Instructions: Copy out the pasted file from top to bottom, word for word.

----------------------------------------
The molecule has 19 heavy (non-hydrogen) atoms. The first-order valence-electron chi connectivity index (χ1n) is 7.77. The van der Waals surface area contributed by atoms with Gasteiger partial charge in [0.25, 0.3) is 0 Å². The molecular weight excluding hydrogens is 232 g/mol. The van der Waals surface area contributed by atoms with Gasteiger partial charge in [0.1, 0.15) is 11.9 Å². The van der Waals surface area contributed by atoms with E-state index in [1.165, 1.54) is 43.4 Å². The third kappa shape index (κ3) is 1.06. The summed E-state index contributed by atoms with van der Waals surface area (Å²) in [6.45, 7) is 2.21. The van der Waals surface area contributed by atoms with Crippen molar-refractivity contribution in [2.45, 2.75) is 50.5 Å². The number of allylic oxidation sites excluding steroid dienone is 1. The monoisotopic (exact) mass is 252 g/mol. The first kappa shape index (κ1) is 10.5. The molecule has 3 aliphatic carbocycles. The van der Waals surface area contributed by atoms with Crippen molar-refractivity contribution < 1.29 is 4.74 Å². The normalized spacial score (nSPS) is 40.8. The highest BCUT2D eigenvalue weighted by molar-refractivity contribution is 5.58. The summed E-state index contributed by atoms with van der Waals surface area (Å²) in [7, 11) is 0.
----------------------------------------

The molecule has 19 heavy (non-hydrogen) atoms. The first-order valence-electron chi connectivity index (χ1n) is 7.77. The van der Waals surface area contributed by atoms with Gasteiger partial charge in [0.25, 0.3) is 0 Å². The molecular weight excluding hydrogens is 232 g/mol. The van der Waals surface area contributed by atoms with Gasteiger partial charge in [0.1, 0.15) is 11.9 Å². The van der Waals surface area contributed by atoms with E-state index in [1.165, 1.54) is 43.4 Å². The third kappa shape index (κ3) is 1.06. The summed E-state index contributed by atoms with van der Waals surface area (Å²) in [6.45, 7) is 2.21. The van der Waals surface area contributed by atoms with Crippen molar-refractivity contribution in [2.45, 2.75) is 50.5 Å². The number of allylic oxidation sites excluding steroid dienone is 1. The monoisotopic (exact) mass is 252 g/mol. The first kappa shape index (κ1) is 10.5. The molecule has 3 aliphatic carbocycles. The van der Waals surface area contributed by atoms with Crippen molar-refractivity contribution < 1.29 is 4.74 Å². The normalized spacial score (nSPS) is 40.8. The highest BCUT2D eigenvalue weighted by molar-refractivity contribution is 5.58. The summed E-state index contributed by atoms with van der Waals surface area (Å²) in [7, 11) is 0.